Fuelled by aggressive policies and generous subsidies in key markets, global PV demand has grown from a mere 125 MW in 1999 to 4.5 GW in 2008. But amid news of slowing demand, idling lines and cancellations of capacity additions, concerns over modest oversupply have escalated into fears of a full-blown shakeout and a dramatic decline in market size, according to PV Technology, Production and Cost, 2009 Forecast: The Anatomy of a Shakeout.
The report looks at production and capacity forecasts, quantitative analysis of manufacturing cost structures, global PV module supply curves and profiles for 118 crystalline silicon and thin-film companies.
The report concludes that:
- Global module capacity will grow to 27.5 GW by 2012 from 5.7 GW in 2007, sufficient to produce 23 GW of PV modules. Thin-film modules will have a market share of 34% in 2012 from 13% in 2007, and rapid uptake of thin-film will create new market leaders;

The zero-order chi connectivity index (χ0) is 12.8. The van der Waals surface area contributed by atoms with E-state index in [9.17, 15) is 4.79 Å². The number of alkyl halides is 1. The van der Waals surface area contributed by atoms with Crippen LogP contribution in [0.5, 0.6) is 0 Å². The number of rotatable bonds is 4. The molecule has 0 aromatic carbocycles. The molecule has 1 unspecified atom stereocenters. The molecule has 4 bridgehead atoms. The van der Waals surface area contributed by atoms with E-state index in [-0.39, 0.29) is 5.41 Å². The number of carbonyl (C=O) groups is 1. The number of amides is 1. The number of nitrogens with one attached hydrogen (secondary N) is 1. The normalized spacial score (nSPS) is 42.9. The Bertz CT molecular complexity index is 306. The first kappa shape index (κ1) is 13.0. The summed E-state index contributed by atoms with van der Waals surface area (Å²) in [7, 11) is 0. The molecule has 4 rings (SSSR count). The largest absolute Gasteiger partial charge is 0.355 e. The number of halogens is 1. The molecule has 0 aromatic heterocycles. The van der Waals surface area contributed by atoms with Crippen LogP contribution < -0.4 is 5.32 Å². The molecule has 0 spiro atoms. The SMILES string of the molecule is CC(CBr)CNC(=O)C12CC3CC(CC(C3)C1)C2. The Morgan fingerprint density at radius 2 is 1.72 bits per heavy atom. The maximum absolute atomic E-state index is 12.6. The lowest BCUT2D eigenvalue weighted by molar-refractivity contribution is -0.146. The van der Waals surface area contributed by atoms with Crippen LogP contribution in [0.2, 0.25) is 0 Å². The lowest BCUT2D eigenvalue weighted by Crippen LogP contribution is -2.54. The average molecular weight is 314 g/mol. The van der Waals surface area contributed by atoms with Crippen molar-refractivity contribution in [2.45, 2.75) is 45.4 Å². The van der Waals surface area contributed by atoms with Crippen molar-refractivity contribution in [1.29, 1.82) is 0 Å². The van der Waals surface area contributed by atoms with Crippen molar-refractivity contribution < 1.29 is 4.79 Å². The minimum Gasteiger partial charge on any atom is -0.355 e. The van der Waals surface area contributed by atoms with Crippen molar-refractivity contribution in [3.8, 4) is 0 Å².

- Module costs for crystalline silicon will halve by 2015 to US$1.40/W; costs for copper indium gallium selenide (CIGS) thin-films will be down to 75 cents/W. Falling costs are quickly setting the stage for ‘grid parity’ in major markets, which will fuel demand for long-term growth;
- Dramatically falling prices in 2009 will impact major players; high-efficiency monocrystalline and low-cost thin-film technologies will have a 30% efficiency-adjusted cost advantage over traditional multicrystalline producers, leaving them well-positioned to survive the impending shakeout;
- Asia will constitute 82% of global crystalline silicon cells by 2012. The dramatic ramp in production will drive costs down for Asian producers, giving them a significant edge over established European players who will lag behind in expanding manufacturing capacity.